Boeing NeXt, the aerospace OEM’s development arm urban air-mobility technology, completed the first test flight for its autonomous passenger air vehicle (PAV) prototype. Another Boeing subsidiary Aurora Flight Sciences, designed and developed the electric vertical takeoff and landing (eVTOL) aircraft, and it will continue to test the system to refine the safety and reliability of "on-demand autonomous air transportation."
Efforts like Boeing’s, and others, are seeking to define a market for "urban air mobility", applying autonomous motion, navigation, and unmanned aerial vehicle technology developments to address issues of urban congestion as well as personal transportation, freight and delivery services, and consumer demand.
The PAV prototype completed a controlled takeoff, hover, and landing during the test flight, which tested the PAV’s autonomous functions and ground control systems. "In one year, we have progressed from a conceptual design to a flying prototype," said Boeing chief technology officer Greg Hyslop.
Future flights will test forward, wing-borne flight and the transition from vertical to forward-flight modes.
The PAV system is powered by an electric propulsion system. The prototype airframe integrates the propulsion and wing systems, and the unit measures 30x28 ft (9.14x8.53 meters.) It is designed for fully autonomous flight, takeoff to landing, over a 50-mile range.
"This is what revolution looks like, and it's because of autonomy," stated John Langford, president and CEO of Aurora Flight Sciences, the venture that Boeing acquired last year and maintains now as its in-house source of autonomous flight technologies, for civilian and military applications. "Certifiable autonomy is going to make quiet, clean and safe urban air mobility possible."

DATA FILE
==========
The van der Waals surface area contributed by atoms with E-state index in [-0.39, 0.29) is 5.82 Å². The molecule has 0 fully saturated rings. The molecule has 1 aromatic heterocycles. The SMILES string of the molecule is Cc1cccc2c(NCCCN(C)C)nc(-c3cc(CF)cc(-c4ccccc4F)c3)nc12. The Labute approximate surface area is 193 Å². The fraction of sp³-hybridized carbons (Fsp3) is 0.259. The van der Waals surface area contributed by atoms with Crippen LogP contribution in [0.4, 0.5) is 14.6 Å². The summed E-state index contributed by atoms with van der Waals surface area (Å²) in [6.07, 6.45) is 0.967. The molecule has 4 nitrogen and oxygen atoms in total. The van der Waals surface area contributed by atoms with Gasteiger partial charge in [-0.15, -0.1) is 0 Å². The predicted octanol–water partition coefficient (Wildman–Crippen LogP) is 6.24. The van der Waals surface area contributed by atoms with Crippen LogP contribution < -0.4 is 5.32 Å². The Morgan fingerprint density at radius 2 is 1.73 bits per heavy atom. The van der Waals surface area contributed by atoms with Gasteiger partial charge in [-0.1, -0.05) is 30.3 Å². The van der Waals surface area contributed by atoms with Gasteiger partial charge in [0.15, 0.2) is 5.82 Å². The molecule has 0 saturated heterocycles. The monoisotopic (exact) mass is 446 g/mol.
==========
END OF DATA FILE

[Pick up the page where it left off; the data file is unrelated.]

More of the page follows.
The test flight represents the latest milestone for Boeing NeXt. The division works with regulatory agencies and industry partners to lead the responsible introduction of a new mobility ecosystem and ensure a future where autonomous and piloted air vehicles safely coexist. In addition to the PAV, the Boeing NeXt portfolio includes an unmanned fully electric cargo air vehicle (CAV) designed to transport up to 500 pounds (226.80 kilograms) and other urban, regional and global mobility platforms. The CAV completed its first indoor flight last year and will transition to outdoor flight testing in 2019.
"Boeing was there when the aviation industry was born and in our second century, we will unlock the potential of the urban air mobility market," said Steve Nordlund, vice president and general manager of Boeing NeXt. "From building air vehicles to airspace integration, we will usher in a future of safe, low-stress mobility in cities and regions around the world."